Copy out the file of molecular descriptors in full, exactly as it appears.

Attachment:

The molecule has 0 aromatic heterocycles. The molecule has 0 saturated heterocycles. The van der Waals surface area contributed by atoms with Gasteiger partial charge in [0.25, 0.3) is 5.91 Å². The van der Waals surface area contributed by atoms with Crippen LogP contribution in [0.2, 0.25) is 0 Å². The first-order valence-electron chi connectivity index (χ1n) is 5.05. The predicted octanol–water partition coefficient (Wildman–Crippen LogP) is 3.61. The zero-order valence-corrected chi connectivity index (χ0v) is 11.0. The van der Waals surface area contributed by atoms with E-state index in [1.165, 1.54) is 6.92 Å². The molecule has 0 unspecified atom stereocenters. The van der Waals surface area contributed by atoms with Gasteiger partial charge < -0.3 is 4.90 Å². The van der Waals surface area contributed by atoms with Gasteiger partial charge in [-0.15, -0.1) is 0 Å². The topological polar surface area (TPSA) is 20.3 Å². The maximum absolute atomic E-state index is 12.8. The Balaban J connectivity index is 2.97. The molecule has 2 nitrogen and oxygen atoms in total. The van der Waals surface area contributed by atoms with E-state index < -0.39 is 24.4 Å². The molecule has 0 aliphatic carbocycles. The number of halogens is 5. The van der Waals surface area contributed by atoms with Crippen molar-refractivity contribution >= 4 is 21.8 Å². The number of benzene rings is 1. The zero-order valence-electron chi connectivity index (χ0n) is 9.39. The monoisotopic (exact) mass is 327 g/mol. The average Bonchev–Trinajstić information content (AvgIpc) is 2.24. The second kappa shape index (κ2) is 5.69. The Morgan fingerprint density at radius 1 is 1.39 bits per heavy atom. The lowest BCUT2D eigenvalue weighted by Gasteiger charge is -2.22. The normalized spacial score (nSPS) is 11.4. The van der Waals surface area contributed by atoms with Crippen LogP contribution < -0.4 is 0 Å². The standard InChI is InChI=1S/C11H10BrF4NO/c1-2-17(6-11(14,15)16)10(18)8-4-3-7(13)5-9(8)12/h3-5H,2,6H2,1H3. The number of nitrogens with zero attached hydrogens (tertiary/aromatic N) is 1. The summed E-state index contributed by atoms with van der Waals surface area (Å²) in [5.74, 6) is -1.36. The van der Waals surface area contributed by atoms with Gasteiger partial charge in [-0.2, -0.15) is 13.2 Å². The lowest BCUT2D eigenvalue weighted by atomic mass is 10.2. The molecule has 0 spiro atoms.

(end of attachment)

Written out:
The molecule has 0 aromatic heterocycles. The molecule has 0 saturated heterocycles. The van der Waals surface area contributed by atoms with Gasteiger partial charge in [0.25, 0.3) is 5.91 Å². The van der Waals surface area contributed by atoms with Crippen LogP contribution in [0.2, 0.25) is 0 Å². The first-order valence-electron chi connectivity index (χ1n) is 5.05. The predicted octanol–water partition coefficient (Wildman–Crippen LogP) is 3.61. The zero-order valence-corrected chi connectivity index (χ0v) is 11.0. The van der Waals surface area contributed by atoms with E-state index in [1.165, 1.54) is 6.92 Å². The molecule has 0 unspecified atom stereocenters. The van der Waals surface area contributed by atoms with Gasteiger partial charge < -0.3 is 4.90 Å². The van der Waals surface area contributed by atoms with Gasteiger partial charge in [-0.15, -0.1) is 0 Å². The topological polar surface area (TPSA) is 20.3 Å². The maximum absolute atomic E-state index is 12.8. The Balaban J connectivity index is 2.97. The molecule has 2 nitrogen and oxygen atoms in total. The van der Waals surface area contributed by atoms with E-state index < -0.39 is 24.4 Å². The molecule has 0 aliphatic carbocycles. The number of halogens is 5. The van der Waals surface area contributed by atoms with Crippen molar-refractivity contribution >= 4 is 21.8 Å². The number of benzene rings is 1. The zero-order valence-electron chi connectivity index (χ0n) is 9.39. The monoisotopic (exact) mass is 327 g/mol. The average Bonchev–Trinajstić information content (AvgIpc) is 2.24. The second kappa shape index (κ2) is 5.69. The Morgan fingerprint density at radius 1 is 1.39 bits per heavy atom. The lowest BCUT2D eigenvalue weighted by Gasteiger charge is -2.22. The normalized spacial score (nSPS) is 11.4. The van der Waals surface area contributed by atoms with Crippen LogP contribution < -0.4 is 0 Å². The standard InChI is InChI=1S/C11H10BrF4NO/c1-2-17(6-11(14,15)16)10(18)8-4-3-7(13)5-9(8)12/h3-5H,2,6H2,1H3. The number of nitrogens with zero attached hydrogens (tertiary/aromatic N) is 1. The summed E-state index contributed by atoms with van der Waals surface area (Å²) in [5.74, 6) is -1.36. The van der Waals surface area contributed by atoms with Gasteiger partial charge in [-0.2, -0.15) is 13.2 Å². The lowest BCUT2D eigenvalue weighted by atomic mass is 10.2. The molecule has 0 spiro atoms.